Queen's University

Canadian Drama [DRAM 306]


DRAM 306/3.0


Canadian Drama, Theatre and Performance


This Winter with Professor Natalie Rewa
Note from instructor: I am developing an approach that will bring students into discussion and the technology will allow us to maintain the whiteboard collaborations.  There will also be opportunities to work in small groups and experiment with different modes of learning. 

Drama 306: Drama, Theatre and Performance from sea to sea to sea on Turtle Island

Response-ability(Donna Haraway)[1]

 Drama, theatre and performance on Turtle Island or the territories defined as Canada are the subject of our study. The period that defines our study, from 1967, has been a dynamic one artistically, structurally and politically for the theatre communities.  The date of 1967 refers to the Centennial Year for the international political entity – Canada.  Since that time our international perspectives have been providing significant sense of a changing cultural landscape. Our study will look at a dramatic and performance practices in an expanded sense comprehending productions reflecting survivanceby First Nations, Métis and Inuit artists and by the renewed calls for social justice, and inclusivity by Black, Indigenous and People of Colour.  Our study will seek to investigate how response-abilityengages us locally and from sea to sea to sea in the work of theatre making.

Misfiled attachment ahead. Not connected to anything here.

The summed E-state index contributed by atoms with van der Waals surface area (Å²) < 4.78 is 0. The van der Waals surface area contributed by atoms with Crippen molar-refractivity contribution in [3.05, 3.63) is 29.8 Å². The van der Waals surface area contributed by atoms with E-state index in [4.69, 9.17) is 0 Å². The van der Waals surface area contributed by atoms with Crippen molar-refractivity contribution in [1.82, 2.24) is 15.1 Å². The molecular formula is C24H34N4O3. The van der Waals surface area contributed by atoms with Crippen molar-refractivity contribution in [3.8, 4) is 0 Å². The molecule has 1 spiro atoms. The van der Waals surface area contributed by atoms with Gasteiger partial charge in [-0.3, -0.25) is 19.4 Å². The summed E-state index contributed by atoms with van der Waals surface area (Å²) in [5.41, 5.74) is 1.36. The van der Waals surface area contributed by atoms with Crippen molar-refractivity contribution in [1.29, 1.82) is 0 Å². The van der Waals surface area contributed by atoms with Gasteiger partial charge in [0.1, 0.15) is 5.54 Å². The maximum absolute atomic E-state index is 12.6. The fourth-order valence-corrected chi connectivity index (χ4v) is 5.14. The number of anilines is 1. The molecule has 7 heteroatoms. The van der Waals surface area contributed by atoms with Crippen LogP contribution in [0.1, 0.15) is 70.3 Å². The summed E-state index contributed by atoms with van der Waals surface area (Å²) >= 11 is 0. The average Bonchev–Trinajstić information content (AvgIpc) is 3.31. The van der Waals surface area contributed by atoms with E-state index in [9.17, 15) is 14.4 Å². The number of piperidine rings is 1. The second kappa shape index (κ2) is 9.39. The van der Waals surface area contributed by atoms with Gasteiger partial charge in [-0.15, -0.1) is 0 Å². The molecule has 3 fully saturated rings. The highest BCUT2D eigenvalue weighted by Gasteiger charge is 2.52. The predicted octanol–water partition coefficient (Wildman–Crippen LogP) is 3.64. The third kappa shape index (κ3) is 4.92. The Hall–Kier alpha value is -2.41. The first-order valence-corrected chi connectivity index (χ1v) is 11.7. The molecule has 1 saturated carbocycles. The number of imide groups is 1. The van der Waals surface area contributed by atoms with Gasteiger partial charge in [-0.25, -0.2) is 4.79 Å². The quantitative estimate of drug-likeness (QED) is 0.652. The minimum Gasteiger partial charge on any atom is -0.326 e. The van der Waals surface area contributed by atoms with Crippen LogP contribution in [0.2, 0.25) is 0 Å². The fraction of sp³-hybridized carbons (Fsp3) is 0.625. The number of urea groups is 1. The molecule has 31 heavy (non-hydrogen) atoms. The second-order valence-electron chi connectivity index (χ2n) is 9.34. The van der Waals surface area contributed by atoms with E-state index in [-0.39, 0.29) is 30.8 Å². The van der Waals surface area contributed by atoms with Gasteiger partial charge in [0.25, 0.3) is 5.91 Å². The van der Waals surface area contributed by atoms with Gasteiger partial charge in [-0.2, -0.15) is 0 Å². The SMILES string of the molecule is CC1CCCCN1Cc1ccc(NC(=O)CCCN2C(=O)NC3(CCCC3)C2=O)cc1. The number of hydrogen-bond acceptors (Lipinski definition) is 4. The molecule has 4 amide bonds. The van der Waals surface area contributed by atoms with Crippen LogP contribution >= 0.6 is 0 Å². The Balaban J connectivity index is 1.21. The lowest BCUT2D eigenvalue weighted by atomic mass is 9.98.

Each member of our seminar will have the opportunity to present their inquiries into drama and theatre on these territories in oral and written forms, in smaller assignments throughout the term and in a final substantial project of inquiry. 

LEARNING HOURS    120 (36L;84P)

PREREQUISITE    Level 3 or above


[1]Response-ability is a term proposed by Donna Haraway that draws attention to being present in the world – to “stay with the trouble” and  “learning to be truly present, not as a vanishing pivot between awful or edenic pasts and apocalyptic or salvic futures, but as moral critters entwined in myriad unfinished configurations of places, times, matters and meanings.” (Donna Haraway, Staying with the Trouble.(Durham, Duke University Press, 2016), 1.

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